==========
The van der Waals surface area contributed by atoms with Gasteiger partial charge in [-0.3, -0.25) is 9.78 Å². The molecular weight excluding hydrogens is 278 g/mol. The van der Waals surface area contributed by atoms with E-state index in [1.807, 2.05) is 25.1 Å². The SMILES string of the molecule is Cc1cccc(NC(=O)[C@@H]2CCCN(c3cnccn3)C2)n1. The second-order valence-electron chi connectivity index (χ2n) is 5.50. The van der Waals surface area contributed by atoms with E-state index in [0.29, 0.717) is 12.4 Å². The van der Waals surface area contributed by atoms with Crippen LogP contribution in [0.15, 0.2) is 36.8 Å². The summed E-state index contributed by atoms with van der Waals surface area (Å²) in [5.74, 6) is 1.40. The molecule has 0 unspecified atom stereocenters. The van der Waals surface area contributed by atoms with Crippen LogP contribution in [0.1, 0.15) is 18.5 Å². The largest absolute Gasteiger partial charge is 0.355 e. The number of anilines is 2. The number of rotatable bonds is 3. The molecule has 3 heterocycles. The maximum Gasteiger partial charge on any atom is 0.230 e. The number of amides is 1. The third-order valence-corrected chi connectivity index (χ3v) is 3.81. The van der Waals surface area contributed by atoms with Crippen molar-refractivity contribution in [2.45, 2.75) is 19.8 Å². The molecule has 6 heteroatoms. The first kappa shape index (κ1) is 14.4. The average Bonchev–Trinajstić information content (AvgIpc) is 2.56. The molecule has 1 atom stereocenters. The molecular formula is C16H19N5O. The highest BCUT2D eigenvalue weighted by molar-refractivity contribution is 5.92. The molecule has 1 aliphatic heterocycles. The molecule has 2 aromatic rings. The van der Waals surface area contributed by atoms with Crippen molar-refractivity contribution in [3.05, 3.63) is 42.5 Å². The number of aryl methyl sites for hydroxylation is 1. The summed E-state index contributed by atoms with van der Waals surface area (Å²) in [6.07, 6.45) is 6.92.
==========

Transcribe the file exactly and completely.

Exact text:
The van der Waals surface area contributed by atoms with Gasteiger partial charge in [-0.3, -0.25) is 9.78 Å². The molecular weight excluding hydrogens is 278 g/mol. The van der Waals surface area contributed by atoms with E-state index in [1.807, 2.05) is 25.1 Å². The SMILES string of the molecule is Cc1cccc(NC(=O)[C@@H]2CCCN(c3cnccn3)C2)n1. The second-order valence-electron chi connectivity index (χ2n) is 5.50. The van der Waals surface area contributed by atoms with E-state index in [0.29, 0.717) is 12.4 Å². The van der Waals surface area contributed by atoms with Crippen LogP contribution in [0.15, 0.2) is 36.8 Å². The summed E-state index contributed by atoms with van der Waals surface area (Å²) in [5.74, 6) is 1.40. The molecule has 0 unspecified atom stereocenters. The van der Waals surface area contributed by atoms with Crippen LogP contribution in [0.1, 0.15) is 18.5 Å². The largest absolute Gasteiger partial charge is 0.355 e. The number of anilines is 2. The number of rotatable bonds is 3. The molecule has 3 heterocycles. The maximum Gasteiger partial charge on any atom is 0.230 e. The number of amides is 1. The third-order valence-corrected chi connectivity index (χ3v) is 3.81. The van der Waals surface area contributed by atoms with Crippen molar-refractivity contribution in [2.45, 2.75) is 19.8 Å². The molecule has 6 heteroatoms. The first kappa shape index (κ1) is 14.4. The average Bonchev–Trinajstić information content (AvgIpc) is 2.56. The molecule has 1 atom stereocenters. The molecular formula is C16H19N5O. The highest BCUT2D eigenvalue weighted by molar-refractivity contribution is 5.92. The molecule has 1 aliphatic heterocycles. The molecule has 2 aromatic rings. The van der Waals surface area contributed by atoms with Crippen molar-refractivity contribution in [3.05, 3.63) is 42.5 Å². The number of aryl methyl sites for hydroxylation is 1. The summed E-state index contributed by atoms with van der Waals surface area (Å²) in [6.07, 6.45) is 6.92.